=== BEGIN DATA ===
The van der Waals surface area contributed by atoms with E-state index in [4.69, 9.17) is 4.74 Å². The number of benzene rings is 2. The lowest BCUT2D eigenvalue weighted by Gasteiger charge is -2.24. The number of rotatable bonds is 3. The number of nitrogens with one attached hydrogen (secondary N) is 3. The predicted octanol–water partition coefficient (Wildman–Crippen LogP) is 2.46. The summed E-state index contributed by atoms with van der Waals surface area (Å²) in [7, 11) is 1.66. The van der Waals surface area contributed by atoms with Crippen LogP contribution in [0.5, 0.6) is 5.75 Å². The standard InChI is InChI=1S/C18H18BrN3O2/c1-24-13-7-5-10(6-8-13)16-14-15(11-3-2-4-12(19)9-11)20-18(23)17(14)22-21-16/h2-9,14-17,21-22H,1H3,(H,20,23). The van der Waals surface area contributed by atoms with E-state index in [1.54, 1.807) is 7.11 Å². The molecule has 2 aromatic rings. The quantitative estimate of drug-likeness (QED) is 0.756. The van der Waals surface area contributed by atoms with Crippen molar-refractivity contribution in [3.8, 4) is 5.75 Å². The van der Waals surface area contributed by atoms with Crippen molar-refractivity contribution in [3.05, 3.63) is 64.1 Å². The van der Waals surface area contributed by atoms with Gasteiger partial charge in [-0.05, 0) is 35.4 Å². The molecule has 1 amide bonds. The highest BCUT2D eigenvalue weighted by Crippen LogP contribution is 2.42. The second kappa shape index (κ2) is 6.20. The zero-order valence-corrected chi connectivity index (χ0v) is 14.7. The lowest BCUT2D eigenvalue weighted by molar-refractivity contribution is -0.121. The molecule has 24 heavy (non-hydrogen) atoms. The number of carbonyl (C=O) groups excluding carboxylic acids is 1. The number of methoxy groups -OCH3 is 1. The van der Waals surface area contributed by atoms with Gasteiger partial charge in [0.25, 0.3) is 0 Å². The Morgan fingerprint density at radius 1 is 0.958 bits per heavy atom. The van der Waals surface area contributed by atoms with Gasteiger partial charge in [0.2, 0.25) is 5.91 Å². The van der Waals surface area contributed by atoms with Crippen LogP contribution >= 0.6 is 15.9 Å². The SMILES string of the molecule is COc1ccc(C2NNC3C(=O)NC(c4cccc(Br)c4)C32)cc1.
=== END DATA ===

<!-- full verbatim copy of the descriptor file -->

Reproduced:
The van der Waals surface area contributed by atoms with E-state index in [4.69, 9.17) is 4.74 Å². The number of benzene rings is 2. The lowest BCUT2D eigenvalue weighted by Gasteiger charge is -2.24. The number of rotatable bonds is 3. The number of nitrogens with one attached hydrogen (secondary N) is 3. The predicted octanol–water partition coefficient (Wildman–Crippen LogP) is 2.46. The summed E-state index contributed by atoms with van der Waals surface area (Å²) in [7, 11) is 1.66. The van der Waals surface area contributed by atoms with Crippen LogP contribution in [0.5, 0.6) is 5.75 Å². The standard InChI is InChI=1S/C18H18BrN3O2/c1-24-13-7-5-10(6-8-13)16-14-15(11-3-2-4-12(19)9-11)20-18(23)17(14)22-21-16/h2-9,14-17,21-22H,1H3,(H,20,23). The van der Waals surface area contributed by atoms with E-state index in [1.54, 1.807) is 7.11 Å². The molecule has 2 aromatic rings. The quantitative estimate of drug-likeness (QED) is 0.756. The van der Waals surface area contributed by atoms with Crippen molar-refractivity contribution in [3.8, 4) is 5.75 Å². The van der Waals surface area contributed by atoms with Crippen molar-refractivity contribution in [3.05, 3.63) is 64.1 Å². The van der Waals surface area contributed by atoms with Gasteiger partial charge in [-0.05, 0) is 35.4 Å². The molecule has 1 amide bonds. The highest BCUT2D eigenvalue weighted by Crippen LogP contribution is 2.42. The second kappa shape index (κ2) is 6.20. The zero-order valence-corrected chi connectivity index (χ0v) is 14.7. The lowest BCUT2D eigenvalue weighted by molar-refractivity contribution is -0.121. The molecule has 24 heavy (non-hydrogen) atoms. The number of carbonyl (C=O) groups excluding carboxylic acids is 1. The number of methoxy groups -OCH3 is 1. The van der Waals surface area contributed by atoms with Gasteiger partial charge in [0.25, 0.3) is 0 Å². The Morgan fingerprint density at radius 1 is 0.958 bits per heavy atom. The van der Waals surface area contributed by atoms with Gasteiger partial charge in [0.2, 0.25) is 5.91 Å². The van der Waals surface area contributed by atoms with Crippen LogP contribution >= 0.6 is 15.9 Å². The SMILES string of the molecule is COc1ccc(C2NNC3C(=O)NC(c4cccc(Br)c4)C32)cc1.